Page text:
a.  to share the expenses (of something with one other person)
 b.  to share the whole amount (of something with another person): to go halves on an orange
16.  a.  being a half or approximately a half: half the kingdom
 b.  (as pronoun; functioning as sing or plural): half of them came
17.  not perfect or complete; partial: he only did a half job on it
18.  to the amount or extent of a half
19.  to a great amount or extent
20.  partially; to an extent
21.  informal half two 30 minutes after two o'clock
22.  have half a mind to to have the intention of
23.  informal not half
 a.  not in any way: he's not half clever enough
 b.  (Brit) really; very; indeed: he isn't half stupid
 c.  certainly; yes, indeed
Related: bi-, demi-, hemi-, semi-
[Old English healf; related to Old Norse halfr, Old High German halb, Dutch half]

Collins English Dictionary - Complete & Unabridged 10th Edition
2009 © William Collins Sons & Co. Ltd. 1979, 1986 © HarperCollins
Publishers 1998, 2000, 2003, 2005, 2006, 2007, 2009
Cite This Source
Word Origin & History

O.E. half, halb (Mercian), healf (W. Saxon) "side, part" (original sense preserved in behalf), from P.Gmc. *khalbas "something divided" (cf. O.N. halfr, O.Fris., M.Du. half, Ger. halb, Goth. halbs "half"). Used also in O.E. phrases as in modern Ger., to mean "one half unit less than," cf. þridda
healf "two and a half," lit. "half third." The construction in two and a half, etc., is first recorded c.1200. Of time, in half past ten, etc., first attested 1750; in Scottish, the half often is prefixed to the following hour, as in Ger. (halb elf "ten thirty"). Half-and-half "ale and porter" is from 1756; half-baked in sense of "silly" is from 1855; half-breed "mixed race" is from 1760; half-blooded in this sense is from c.1600. Half-brother (early 14c.) and half-sister (c.1200) were in M.E.. Halftime in football is from 1871. half-truth is first recorded 1658; half-hearted is from 1610s. To go off half-cocked "speak or act too hastily" (1833) is in allusion to firearms.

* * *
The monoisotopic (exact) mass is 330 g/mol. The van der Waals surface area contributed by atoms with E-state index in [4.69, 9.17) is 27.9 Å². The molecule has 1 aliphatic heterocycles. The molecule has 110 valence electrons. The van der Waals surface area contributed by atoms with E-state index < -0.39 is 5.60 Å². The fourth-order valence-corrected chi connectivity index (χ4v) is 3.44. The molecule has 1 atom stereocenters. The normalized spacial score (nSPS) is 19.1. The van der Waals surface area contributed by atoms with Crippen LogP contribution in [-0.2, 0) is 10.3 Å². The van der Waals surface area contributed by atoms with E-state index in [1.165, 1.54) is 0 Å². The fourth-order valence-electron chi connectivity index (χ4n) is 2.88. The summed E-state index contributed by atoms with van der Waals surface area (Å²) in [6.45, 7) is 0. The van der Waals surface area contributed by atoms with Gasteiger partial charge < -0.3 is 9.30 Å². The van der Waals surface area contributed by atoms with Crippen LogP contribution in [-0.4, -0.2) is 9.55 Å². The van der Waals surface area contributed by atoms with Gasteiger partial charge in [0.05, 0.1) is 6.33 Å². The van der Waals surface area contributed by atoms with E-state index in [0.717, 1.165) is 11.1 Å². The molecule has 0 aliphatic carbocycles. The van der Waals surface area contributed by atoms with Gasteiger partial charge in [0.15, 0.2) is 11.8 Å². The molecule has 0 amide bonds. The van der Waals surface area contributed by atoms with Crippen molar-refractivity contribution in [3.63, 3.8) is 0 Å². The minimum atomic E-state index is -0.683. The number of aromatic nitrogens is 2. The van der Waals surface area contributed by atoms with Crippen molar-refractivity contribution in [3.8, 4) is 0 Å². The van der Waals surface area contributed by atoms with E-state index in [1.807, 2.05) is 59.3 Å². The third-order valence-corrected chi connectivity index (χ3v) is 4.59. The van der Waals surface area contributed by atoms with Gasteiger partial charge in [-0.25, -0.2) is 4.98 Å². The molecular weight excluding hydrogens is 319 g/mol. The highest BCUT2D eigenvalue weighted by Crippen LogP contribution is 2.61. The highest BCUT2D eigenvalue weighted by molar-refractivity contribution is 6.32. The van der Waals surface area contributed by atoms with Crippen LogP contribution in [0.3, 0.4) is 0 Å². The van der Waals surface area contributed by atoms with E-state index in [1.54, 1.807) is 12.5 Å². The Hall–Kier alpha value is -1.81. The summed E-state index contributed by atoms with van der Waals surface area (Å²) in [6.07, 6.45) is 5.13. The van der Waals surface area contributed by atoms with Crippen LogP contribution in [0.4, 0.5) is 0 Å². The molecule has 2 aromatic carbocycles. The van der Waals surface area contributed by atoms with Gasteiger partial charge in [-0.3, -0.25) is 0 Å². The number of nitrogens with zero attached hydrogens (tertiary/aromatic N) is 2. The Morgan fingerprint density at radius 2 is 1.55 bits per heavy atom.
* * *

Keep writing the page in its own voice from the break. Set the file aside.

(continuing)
Online Etymology Dictionary, © 2010 Douglas Harper
Cite This Source
American Heritage
Idioms & Phrases


In addition to the idioms beginning with half, also see at half-mast; better half; by half; glass is half full; go halfway; go off (half-cocked); in half; not bad (half bad); six of one, half dozen of the other; time and a half; with half an eye. Also see under halfway; halves.

The American Heritage® Dictionary of Idioms by Christine Ammer.
Copyright © 1997. Published by Houghton Mifflin.
Cite This Source
Example sentences
The parts have intricate shapes that maintain strength while cutting the weight of the part in half.
So instructors who teach half time make half as much as full-time colleagues
  with similar experience who do the same work.
Perhaps half of all hedge funds will go out of business.
The easiest way to see increasing temperatures is through the thermometer
  records kept over the past century and a half.
Copyright © 2014 Dictionary.com, LLC. All rights reserved.
  • Please Login or Sign Up to use the Recent Searches feature